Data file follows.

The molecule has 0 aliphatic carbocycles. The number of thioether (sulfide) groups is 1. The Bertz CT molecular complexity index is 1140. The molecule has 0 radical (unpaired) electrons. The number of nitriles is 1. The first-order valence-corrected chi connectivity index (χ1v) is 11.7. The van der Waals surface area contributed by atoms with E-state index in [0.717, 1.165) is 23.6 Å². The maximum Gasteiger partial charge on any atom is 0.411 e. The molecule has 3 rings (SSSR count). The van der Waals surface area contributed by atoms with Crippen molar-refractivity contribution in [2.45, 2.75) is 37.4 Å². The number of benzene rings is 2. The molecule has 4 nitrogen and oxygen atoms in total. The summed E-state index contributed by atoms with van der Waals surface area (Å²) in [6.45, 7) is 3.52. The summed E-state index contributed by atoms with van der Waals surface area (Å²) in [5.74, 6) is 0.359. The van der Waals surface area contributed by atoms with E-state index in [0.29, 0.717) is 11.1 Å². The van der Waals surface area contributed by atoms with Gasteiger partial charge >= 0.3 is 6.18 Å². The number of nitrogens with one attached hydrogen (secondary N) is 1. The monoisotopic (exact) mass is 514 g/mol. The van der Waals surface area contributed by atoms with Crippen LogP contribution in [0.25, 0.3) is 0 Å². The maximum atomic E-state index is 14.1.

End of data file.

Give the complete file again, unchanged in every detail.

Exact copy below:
The molecule has 0 aliphatic carbocycles. The number of thioether (sulfide) groups is 1. The Bertz CT molecular complexity index is 1140. The molecule has 0 radical (unpaired) electrons. The number of nitriles is 1. The first-order valence-corrected chi connectivity index (χ1v) is 11.7. The van der Waals surface area contributed by atoms with E-state index in [0.717, 1.165) is 23.6 Å². The maximum Gasteiger partial charge on any atom is 0.411 e. The molecule has 3 rings (SSSR count). The van der Waals surface area contributed by atoms with Crippen molar-refractivity contribution in [2.45, 2.75) is 37.4 Å². The number of benzene rings is 2. The molecule has 4 nitrogen and oxygen atoms in total. The summed E-state index contributed by atoms with van der Waals surface area (Å²) in [6.45, 7) is 3.52. The summed E-state index contributed by atoms with van der Waals surface area (Å²) in [5.74, 6) is 0.359. The van der Waals surface area contributed by atoms with E-state index in [0.29, 0.717) is 11.1 Å². The van der Waals surface area contributed by atoms with Gasteiger partial charge >= 0.3 is 6.18 Å². The number of nitrogens with one attached hydrogen (secondary N) is 1. The monoisotopic (exact) mass is 514 g/mol. The van der Waals surface area contributed by atoms with Crippen LogP contribution in [0.25, 0.3) is 0 Å². The maximum atomic E-state index is 14.1.